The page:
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The Daily Wildcat

The Daily Wildcat

 

    Arizona is now pronounced ‘Airzona’

    Quarterback Willie Tuitama rocks back in a 28-10 win against Stephen F. Austin on Sept. 16, 2006, at Arizona Stadium. In a season interrupted by multiple concussions, Tuitama threw for 1,355 yards and seven touchdowns in his sophomore season, but looks to have a much better year with a new pass-heavy offense.
    Quarterback Willie Tuitama rocks back in a 28-10 win against Stephen F. Austin on Sept. 16, 2006, at Arizona Stadium. In a season interrupted by multiple concussions, Tuitama threw for 1,355 yards and seven touchdowns in his sophomore season, but looks to have a much better year with a new pass-heavy offense.

    Texas Tech quarterback Graham Harrell threw for 4,555 yards and 38 touchdowns last year in his sophomore season.

    Arizona quarterback Willie Tuitama threw for 1,335 yards and seven touchdowns last year in his sophomore season.

    The correlation between the two is Tuitama’s new quarterback coach and offensive coordinator just so happens to be the same guy who coached Harrell to the fourth-best sophomore season in NCAA history and third in passing in the country.

    Sonny Dykes won’t be asking Tuitama to put up numbers like Harrell, but it is on his shoulders to guide a newly installed pass-heavy spread offense.

    “”Anytime you have a new system you have some concerns about how guys are going to react and how well you’re going to execute, but I feel real good about where we’re at,”” Dykes said.

    Tuitama is coming off a year that started with enormous expectations. He was called things like ‘Savior’ and ‘Future’ after he appeared in five games as a true freshman. He went only 2-3 in that span, although he was credited for reinvigorating a fan base after leading the Wildcats to a 52-14 Homecoming pounding of UCLA.

    But 2006 was a whole different animal. Suffering three concussions, Tuitama was simply out of commission for a large chunk of last season, missing time in five separate games.

    “”This year is a whole lot different, especially with everything that happened to me last year,”” Tuitama said. “”Now I’m fully recovered and I’m back to perfect and everything.””

    The biggest question mark for Tuitama this season might not be if he can handle the new offense, but how he handles it.

    The biggest knock on Tuitama through 15 games is his inconsistency as a quarterback. He has stood out as a possible top-tier college passer in some games, and in others, he had trouble coming close to hitting open receivers.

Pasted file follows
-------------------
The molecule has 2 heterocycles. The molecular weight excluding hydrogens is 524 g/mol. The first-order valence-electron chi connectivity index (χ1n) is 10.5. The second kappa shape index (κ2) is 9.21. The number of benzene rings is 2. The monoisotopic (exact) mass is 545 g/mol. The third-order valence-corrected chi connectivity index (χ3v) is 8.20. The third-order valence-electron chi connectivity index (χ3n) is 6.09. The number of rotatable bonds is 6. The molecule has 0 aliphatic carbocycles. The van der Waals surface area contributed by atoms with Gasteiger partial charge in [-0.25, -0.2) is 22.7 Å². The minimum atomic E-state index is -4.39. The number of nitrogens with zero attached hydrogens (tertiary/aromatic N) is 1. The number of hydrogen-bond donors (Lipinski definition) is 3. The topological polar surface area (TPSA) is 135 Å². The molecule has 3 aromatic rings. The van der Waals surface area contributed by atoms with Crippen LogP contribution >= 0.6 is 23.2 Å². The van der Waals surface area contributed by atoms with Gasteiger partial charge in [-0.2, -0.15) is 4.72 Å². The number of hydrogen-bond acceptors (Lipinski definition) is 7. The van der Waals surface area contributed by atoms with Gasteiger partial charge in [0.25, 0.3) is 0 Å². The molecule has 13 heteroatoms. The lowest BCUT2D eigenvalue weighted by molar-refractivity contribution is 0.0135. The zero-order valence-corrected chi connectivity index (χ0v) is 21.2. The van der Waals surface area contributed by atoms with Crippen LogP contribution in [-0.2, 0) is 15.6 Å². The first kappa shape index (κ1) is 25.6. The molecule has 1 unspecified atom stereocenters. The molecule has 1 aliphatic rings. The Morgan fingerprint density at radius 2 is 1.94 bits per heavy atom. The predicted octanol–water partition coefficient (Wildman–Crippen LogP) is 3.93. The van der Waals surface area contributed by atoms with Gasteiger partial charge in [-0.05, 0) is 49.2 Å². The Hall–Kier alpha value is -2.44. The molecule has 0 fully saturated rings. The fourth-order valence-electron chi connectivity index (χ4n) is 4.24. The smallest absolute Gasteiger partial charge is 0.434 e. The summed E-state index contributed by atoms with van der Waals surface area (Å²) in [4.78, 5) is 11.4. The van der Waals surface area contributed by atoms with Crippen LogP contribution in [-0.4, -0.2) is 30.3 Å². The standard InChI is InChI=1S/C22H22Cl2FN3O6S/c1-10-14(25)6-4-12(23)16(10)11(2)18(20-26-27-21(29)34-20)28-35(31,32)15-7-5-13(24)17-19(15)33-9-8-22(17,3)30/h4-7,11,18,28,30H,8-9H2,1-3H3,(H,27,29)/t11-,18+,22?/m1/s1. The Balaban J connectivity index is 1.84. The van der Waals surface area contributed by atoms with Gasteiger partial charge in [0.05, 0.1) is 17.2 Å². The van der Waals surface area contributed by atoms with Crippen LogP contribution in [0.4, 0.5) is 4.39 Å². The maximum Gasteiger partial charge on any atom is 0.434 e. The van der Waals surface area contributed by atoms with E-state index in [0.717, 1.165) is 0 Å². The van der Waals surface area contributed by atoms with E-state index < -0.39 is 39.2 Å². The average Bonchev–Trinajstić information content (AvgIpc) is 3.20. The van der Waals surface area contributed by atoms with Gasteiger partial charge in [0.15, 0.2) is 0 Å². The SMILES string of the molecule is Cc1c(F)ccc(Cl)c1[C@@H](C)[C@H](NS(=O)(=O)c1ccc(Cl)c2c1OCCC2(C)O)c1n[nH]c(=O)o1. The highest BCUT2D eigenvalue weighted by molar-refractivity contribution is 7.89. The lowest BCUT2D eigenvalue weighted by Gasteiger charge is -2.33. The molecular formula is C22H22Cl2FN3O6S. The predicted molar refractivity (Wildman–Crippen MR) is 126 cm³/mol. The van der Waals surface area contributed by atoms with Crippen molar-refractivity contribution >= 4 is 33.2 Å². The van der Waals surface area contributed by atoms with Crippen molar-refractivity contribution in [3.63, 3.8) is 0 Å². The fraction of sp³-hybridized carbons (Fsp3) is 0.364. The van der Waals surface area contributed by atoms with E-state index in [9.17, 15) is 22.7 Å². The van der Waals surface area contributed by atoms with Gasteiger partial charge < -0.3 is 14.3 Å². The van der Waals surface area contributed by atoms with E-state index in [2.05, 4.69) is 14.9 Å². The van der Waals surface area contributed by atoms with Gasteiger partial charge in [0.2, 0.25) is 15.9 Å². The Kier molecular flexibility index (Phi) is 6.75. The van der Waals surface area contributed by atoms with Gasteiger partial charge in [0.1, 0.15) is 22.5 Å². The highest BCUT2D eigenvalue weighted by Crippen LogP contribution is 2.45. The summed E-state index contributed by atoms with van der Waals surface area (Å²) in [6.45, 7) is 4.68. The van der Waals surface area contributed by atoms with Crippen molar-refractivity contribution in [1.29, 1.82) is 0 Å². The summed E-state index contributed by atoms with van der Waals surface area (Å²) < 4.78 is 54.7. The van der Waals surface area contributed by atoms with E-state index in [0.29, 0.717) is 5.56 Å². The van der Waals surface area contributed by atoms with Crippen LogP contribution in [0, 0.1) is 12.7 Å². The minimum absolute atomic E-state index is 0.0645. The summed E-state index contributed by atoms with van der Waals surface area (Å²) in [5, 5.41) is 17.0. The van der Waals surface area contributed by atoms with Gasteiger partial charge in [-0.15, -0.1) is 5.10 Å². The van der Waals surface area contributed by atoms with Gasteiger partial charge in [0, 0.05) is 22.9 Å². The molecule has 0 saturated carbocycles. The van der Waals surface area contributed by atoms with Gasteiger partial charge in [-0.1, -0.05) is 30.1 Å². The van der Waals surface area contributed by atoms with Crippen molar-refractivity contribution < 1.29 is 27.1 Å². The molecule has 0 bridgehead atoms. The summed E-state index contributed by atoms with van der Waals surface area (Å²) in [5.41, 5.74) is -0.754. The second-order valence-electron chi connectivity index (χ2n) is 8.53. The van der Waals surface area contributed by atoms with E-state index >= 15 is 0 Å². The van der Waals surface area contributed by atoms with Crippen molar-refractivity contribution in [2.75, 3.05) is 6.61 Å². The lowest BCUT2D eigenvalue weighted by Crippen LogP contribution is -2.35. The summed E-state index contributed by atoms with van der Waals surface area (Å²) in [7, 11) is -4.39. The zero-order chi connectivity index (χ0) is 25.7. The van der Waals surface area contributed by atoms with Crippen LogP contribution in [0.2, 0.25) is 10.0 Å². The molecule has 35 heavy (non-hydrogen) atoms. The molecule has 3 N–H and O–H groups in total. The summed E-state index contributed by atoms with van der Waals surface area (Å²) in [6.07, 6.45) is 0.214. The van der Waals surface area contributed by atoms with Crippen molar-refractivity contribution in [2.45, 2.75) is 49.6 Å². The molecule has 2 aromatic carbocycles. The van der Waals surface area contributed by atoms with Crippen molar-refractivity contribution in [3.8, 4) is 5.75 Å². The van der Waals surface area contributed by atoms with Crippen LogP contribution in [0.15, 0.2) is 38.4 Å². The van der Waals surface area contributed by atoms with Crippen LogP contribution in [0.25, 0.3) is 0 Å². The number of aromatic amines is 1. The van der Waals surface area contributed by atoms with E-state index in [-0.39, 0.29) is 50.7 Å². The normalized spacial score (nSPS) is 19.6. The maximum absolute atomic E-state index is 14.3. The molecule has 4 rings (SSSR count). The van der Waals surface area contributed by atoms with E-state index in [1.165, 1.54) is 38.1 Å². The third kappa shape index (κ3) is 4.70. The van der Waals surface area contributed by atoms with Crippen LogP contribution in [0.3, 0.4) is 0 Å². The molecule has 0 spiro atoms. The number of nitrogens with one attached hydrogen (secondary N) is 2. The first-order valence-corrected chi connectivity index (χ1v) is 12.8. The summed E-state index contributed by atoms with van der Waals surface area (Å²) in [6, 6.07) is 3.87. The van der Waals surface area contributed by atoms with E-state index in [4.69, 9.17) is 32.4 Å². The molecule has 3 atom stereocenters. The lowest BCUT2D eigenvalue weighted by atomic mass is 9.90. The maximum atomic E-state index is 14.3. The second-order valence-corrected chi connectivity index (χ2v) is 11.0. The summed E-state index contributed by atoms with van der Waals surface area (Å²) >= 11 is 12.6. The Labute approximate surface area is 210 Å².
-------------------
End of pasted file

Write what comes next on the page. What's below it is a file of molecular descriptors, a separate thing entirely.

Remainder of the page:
“”Everyone on the offense is looking at me,”” Tuitama said. “”I have a lot of experience now. I’ve been in a lot of games since my freshman year, so they’re all looking at me to step up and make plays and just lead them.””

    Through spring workouts and scrimmages, coaches and teammates only raved about Tuitama’s performance and his ability to adapt to the new system.

    “”He’s looking really good,”” said wide receiver Delashaun Dean. “”He’s really focused and he knows what he’s doing. This is the type of offense he can thrive in. I think Willie’s ready to go. He’s more focused than he’s ever been.””

    Tuitama can take solace in the fact that with Dykes and new offensive line coach Bill Bedenbaugh at the helm of Tech’s offense in 2005-2006, sack totals nearly halved, to 19 from 36.

    Arizona’s oft-beleaguered offensive line allowed 31 sacks last season.

    “”I think this system gives us a very unique way to protect our quarterback,”” said UA head coach Mike Stoops. “”If we can keep Willie healthy from start to finish this season, every game our chances of winning go up dramatically.””

    Fifth-year senior Kris Heavner and redshirt freshman Tyler Lyon round out the depth chart at quarterback.

    Heavner has a lot of game experience, being the former starter before a transfer to Baylor in 2005 and a backup at Arizona last season.

    Lyon was second on the depth chart in the spring but moved down a slot after Heavner recovered from a back injury. The knock on Lyon is that he needs to work on his quickness.

    For now, the job is all Tuitama’s.

    “”This new offense really helps me out,”” he said. “”I can just catch, throw and be the general of the field. The system helps me out because I have more say of what goes on every play.

    “”I’m real comfortable with it,”” he added. “”I think we had the entire thing locked in on the third or fourth day of spring. We’ve just been doing reps after reps after reps, so now everything is like second nature.””

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